On November 18 and 19 I had the great pleasure of attending and speaking at the EMEA PUG Challenge conference in Cologne, Germany. This was put on through a collaboration by the various the Progress user groups in Europe.
This was a truly outstanding event. It was extremely well organized, held in a nice facility (the Excelsior Hotel Ernst, across the street from Cologne Cathedral), and had very good content by good speakers. Props to the organizers and sponsors. I can't think of a single thing that should have been done differently. Well, ok one thing: maybe Paul K. should not have overslept but he did give us something to rib him about for the foreseeable future.
The conference was very well attended with about 330 delegates. Due to space constraints, registration was closed well before the conference began. The hotel was just barely large enough to accommodate all the conference activities. There were many places where one could sit and talk with someone and an excellent (though a bit small) bar. The hotel provided very nice lunches and plenty of coffee and tea. They did a very good job.
There is an abundance of correct beer in Germany. I liked the Kölsch quite a lot, it is quite tasty and is served in 2 dl. (a little less than 7 ounces) tall cylindrical glasses called a Reagenzglas (test tube). These were refilled until you said stop.
[ edit: Mike Fechner has informed me that the proper name for these glasses is "Stange" (pole) and Reagenzglas is only a nickname. Not the only time I've been wrong. ]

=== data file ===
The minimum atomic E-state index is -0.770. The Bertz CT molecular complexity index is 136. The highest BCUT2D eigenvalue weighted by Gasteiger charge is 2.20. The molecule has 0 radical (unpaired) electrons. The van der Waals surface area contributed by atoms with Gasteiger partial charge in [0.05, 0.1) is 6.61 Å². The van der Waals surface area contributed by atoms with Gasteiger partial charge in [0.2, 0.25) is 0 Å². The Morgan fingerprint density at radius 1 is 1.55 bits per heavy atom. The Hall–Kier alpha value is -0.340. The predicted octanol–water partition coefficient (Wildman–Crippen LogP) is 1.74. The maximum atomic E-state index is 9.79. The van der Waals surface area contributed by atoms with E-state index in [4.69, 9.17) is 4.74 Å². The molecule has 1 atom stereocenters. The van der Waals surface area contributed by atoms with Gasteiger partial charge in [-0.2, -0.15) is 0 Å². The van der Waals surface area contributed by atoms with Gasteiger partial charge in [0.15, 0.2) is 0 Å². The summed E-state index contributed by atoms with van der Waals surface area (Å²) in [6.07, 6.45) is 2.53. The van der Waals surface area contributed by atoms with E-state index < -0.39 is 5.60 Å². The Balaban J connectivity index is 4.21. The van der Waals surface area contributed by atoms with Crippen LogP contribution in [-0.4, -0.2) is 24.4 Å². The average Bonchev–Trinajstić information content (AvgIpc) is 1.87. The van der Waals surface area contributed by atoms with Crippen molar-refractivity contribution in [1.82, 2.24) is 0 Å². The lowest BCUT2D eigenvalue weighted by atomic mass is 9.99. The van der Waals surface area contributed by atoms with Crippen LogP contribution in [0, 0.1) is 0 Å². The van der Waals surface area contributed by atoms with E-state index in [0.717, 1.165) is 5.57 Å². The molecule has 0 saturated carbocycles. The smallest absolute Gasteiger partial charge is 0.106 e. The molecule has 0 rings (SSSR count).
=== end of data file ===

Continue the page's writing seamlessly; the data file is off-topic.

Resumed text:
The conference began with a general session with remarks by the PUG board, Chris Larsen from Progress, and Ken Wilner from Progress. This was followed by the technical program. There were 5 concurrent sessions going on both days for a total of 60 sessions. One track was a series of workshops and one was a vendor track with talks given by the various event sponsors.
The vendor track was a good idea and well done. The talks in it obviously had a goal to drum up business for the speakers but they were not simply blatant sales pitches -- there was worthwhile content. I was pleased to see that the ones I looked in on were well attended. This was good for the sponsors and also good for everyone else since the conference would not have been possible without their support.
Sufficient break time between sessions allowed for visiting the sponsor stands, engaging in unexpected conversations, as well as the ability to ask additional questions after a session was over.
I performed two talks, the first about the OpenEdge RDBMS Transparent Data Encryption facility and the second about the Multitenant database capabilities that will be included in the upcoming OpenEdge 11.0.0 release next year. Judging by the fact that the room was full, there is a great deal of interest in the multitenant database stuff.
There were several sessions about OpenEdge BPM, which also elicited a lot of interest.
Which sessions were the best? I can't say since I couldn't go to them all but every one I did see was excellent. You can see the conference program at http://www.pugchallenge.eu/ and eventually the slide decks will be posted there.
On Thursday evening we were shuttled off to an evening "festive event" -- drinks, dinner, and entertainment at the Odysseum, a science center/museum. It was great fun and had some pretty neat exhibits to play with. The entertainment included some great singing performances by Olf Jaennsch and Peter Van Dam.
I must say that while online conferences do have their advantages, the ability to talk to people face to face just can't be beat.
All in all, a great event. I hope to see more like this. In fact there is one planned: for those of you in the Americas, next June is the Americas PUG Challenge. 42 technical sessions, 8 workshops, a commercial track. You can learn more about it at http://pugchallenge.org/ You should go.
Another EMEA PUG Challenge is planned for next fall in Amsterdam. I hope I see you there.
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